The school campus is divided by the main building, with the preparatory school on the Flinders Street (south) side of the school, and the middle and Senior schools on the Capper Street (north) side. Some of the facilities within the Kent Town Campus include:[citation needed]

  • Accommodation for approximately 150 boarding students (due for redevelopment in 2014)
  • Classrooms
  • Computer Rooms
  • Science Laboratories
  • Main Library
  • The Memorial Library
  • The Gerard Theatre
  • The Eric Freak Memorial Chapel
  • ANZAC Hall
  • Piper Pavilion
  • The John Dunning Sports Centre
  • Reds Centre (Sports Centre)
Eric Freak Memorial Chapel

Eric Freak Memorial Chapel (34°55'23.73"S 138°37'9.92"E) was built in 1972 as a memorial to Eric Freak (1916–34, PAC 1929-33), an outstanding tennis player who succeeded in schoolboy championships and promised a brilliant career in the game. Australian tennis legend Harry Hopman coached at PAC, and declared that Eric Freak was the finest tennis prospect in Australia. Freak repaid the compliment by taking a set from Hopman in the next Australian titles. However, in 1934 the 18-year-old Freak died from a ruptured appendix.[19]

ANZAC Hall

ANZAC Hall (34°55'20.29"S 138°37'4.59"E) was relaunched in September 2010 after renovation works which turned it into a fully equipped theatre facility with audio and lighting capabilities. The building provides extensive facilities for music, drama, workshops, seminars and associated events. ANZAC Hall seats up to 800 people.[citation needed]

Piper Pavilion

The Piper Pavilion (34°55'21.07"S 138°37'5.45"E), adjacent to ANZAC Hall, is a venue for exhibitions, trade shows, seminars, conferences, cocktail receptions and flow on events from ANZAC Hall.[citation needed]

The John Dunning Sports Centre

The John Dunning Sports Centre (34°55'25.03"S 138°37'11.27"E) is a facility for the preparatory school's students. It seats approximately 700 people, and can also be used for hosting theatrical performances, art shows, luncheons, alumni events and presentation evenings.[citation needed]

Sports Centre (Red Centre)

The Sports Centre (34°55'16.68"S 138°37'8.68"E) is a flexible multi-purpose sporting and health facility, including a two court basketball stadium, an indoor swimming pool, change room facilities, squash courts, and a number of multi-purpose teaching and function spaces. It was redeveloped, and was completed in early 2013. It also houses a health and fitness studio.[citation needed]

Scotts Creek campus[edit]

Scotts Creek campus (34° 5'30.81"S 139°40'2.70"E) is the colleges Murray River retreat, the Scotts Creek Outdoor Centre, located near Morgan, approximately 165 km from Adelaide. It provides a mix of environmental education, adventure and personal development activities.[citation needed]

Wambana Campus[edit]

Wambana Campus (34°57'5.58"S 137°21'45.77"E) is an off school ground recreational camp. The primary purpose of Wambana is to foster growth by helping adolescent boys better manage the transition to adulthood through immersion in community, academic, spiritual and outdoor adventures.[citation needed]

Wambana is a six acre (approx. 2.5 hectares) property situated on the coast of southern Yorke Peninsula, bordered by the township of Point Turton and rural farming land. Students and staff live in a small village in which residential accommodation and a classroom are clustered around a central meeting facility. The property consists of six accommodation buildings known as "Wardlis" (aboriginal word meaning "dwelling"). Currently, Wambana accommodates up to 28 students for four week periods.[citation needed]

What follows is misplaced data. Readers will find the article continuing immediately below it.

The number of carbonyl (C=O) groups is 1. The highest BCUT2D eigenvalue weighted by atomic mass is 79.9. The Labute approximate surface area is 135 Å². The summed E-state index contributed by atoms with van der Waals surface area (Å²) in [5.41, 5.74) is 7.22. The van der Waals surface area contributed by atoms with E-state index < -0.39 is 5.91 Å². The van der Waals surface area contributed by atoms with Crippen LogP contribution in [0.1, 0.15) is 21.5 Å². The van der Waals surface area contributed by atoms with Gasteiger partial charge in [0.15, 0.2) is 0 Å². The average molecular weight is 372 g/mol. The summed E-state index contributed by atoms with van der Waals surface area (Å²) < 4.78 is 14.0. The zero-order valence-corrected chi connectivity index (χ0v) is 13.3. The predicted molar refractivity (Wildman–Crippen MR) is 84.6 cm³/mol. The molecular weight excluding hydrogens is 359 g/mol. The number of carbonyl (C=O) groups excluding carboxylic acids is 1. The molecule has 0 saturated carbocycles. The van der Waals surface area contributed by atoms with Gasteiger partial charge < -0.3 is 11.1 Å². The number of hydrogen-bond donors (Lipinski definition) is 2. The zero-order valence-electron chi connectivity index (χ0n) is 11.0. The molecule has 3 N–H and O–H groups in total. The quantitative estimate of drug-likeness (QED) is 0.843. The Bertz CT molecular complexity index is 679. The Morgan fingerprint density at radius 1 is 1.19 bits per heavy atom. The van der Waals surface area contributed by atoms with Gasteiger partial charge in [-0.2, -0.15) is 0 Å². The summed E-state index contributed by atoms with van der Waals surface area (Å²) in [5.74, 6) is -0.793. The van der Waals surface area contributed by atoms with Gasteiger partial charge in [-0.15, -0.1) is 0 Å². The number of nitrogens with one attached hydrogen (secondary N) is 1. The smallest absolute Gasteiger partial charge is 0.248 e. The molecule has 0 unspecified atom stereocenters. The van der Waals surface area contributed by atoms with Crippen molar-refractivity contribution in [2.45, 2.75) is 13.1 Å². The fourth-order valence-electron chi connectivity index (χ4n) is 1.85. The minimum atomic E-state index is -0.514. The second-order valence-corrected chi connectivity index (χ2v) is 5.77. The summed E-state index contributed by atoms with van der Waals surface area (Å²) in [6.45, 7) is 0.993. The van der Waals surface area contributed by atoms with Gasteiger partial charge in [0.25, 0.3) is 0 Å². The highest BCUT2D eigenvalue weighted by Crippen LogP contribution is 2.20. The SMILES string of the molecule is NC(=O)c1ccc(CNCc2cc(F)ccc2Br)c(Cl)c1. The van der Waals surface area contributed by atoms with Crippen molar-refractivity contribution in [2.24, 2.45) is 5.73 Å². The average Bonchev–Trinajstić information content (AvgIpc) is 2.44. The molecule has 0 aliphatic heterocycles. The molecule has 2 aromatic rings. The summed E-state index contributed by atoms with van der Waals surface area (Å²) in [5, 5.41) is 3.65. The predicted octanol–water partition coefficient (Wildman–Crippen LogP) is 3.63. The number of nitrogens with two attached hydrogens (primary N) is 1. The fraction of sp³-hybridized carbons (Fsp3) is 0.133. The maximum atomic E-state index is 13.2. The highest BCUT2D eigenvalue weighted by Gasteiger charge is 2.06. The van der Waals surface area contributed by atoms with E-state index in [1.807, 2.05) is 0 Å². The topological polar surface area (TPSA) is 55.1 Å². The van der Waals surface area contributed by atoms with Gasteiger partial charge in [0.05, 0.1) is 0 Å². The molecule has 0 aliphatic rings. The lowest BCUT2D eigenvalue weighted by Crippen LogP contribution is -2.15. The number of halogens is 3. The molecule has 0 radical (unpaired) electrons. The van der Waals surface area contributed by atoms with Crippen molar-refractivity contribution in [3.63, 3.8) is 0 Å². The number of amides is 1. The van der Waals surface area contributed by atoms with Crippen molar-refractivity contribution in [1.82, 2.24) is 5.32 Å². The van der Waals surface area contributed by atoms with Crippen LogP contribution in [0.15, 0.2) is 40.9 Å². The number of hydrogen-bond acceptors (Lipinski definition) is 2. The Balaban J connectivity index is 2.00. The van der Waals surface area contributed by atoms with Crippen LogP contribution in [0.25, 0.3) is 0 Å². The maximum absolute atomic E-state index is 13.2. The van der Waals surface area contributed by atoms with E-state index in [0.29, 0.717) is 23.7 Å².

Houses[edit]

The college uses a "House" system; all students belong to one of four Houses. It is the school's aim that activities that are part of the House system continue to build the strong community feel that the founding fathers envisaged in 1869.

Over the course of each year, students participate in inter-house competitions for the Wesley Cup. Competitions include swimming, athletics, rowing, chess, debating, music and drama performances, and year level lunchtime sports. The "Academic Effort" grades earned by students also contribute to the House points tally.

Currently, the PAC Houses are Taylor (Green), Cotton (Blue), Watsford (Orange) and Waterhouse (Yellow).
At the time of the school's centenary (1969), the houses were Bayly (Red), Cotton (Blue), Waterhouse (Yellow) and "School"; all boarders were members of School house.

Sport[edit]

Rowing[edit]

College rowing team, 1891

Rowing began at PAC in 1883 and has played an important part in the school's sporting culture since that time. The school has two boat houses, at West Lakes and by the Torrens Lake in the City of Adelaide's parklands. The school employs a full-time Director of Rowing, (currently Dr Andrew Randell). Although competition in local and national regattas forms an integral part of the rowing programme, the main event for each year is the Head of the River. 2008 marked the 125th year of rowing at Princes. The school has recently won the Head of the River in 2012 and 2013.

Intercol[edit]

Each sports team at Princes has an annual fixture against traditional longtime rivals Saint Peter's College, known as the "Intercol" (Inter-collegiate). These are considered by the two colleges to be the most important games of the seasons, and the fiercely fought matches of the more popular sports draw big crowds of students and old scholars from both schools.[20] The Intercols have been played for over 100 years. At one time, the Australian Rules Football and the Cricket intercols were both played on Adelaide Oval. The Cricket Intercollegiate match has been competed since 1878. According to Richard Sproull[who?] this is "the oldest unbroken annual contest in the history of cricket" (Weekend Australian 5/6 December 1992).

Outdoor education[edit]

The Prince Alfred College Outdoor Education programme provides a variety of integrated activities designed to allow boys to face challenges beyond those possible in a suburban day school. Current activities are focused on the Scotts Creek Outdoor Centre at Morgan on the River Murray.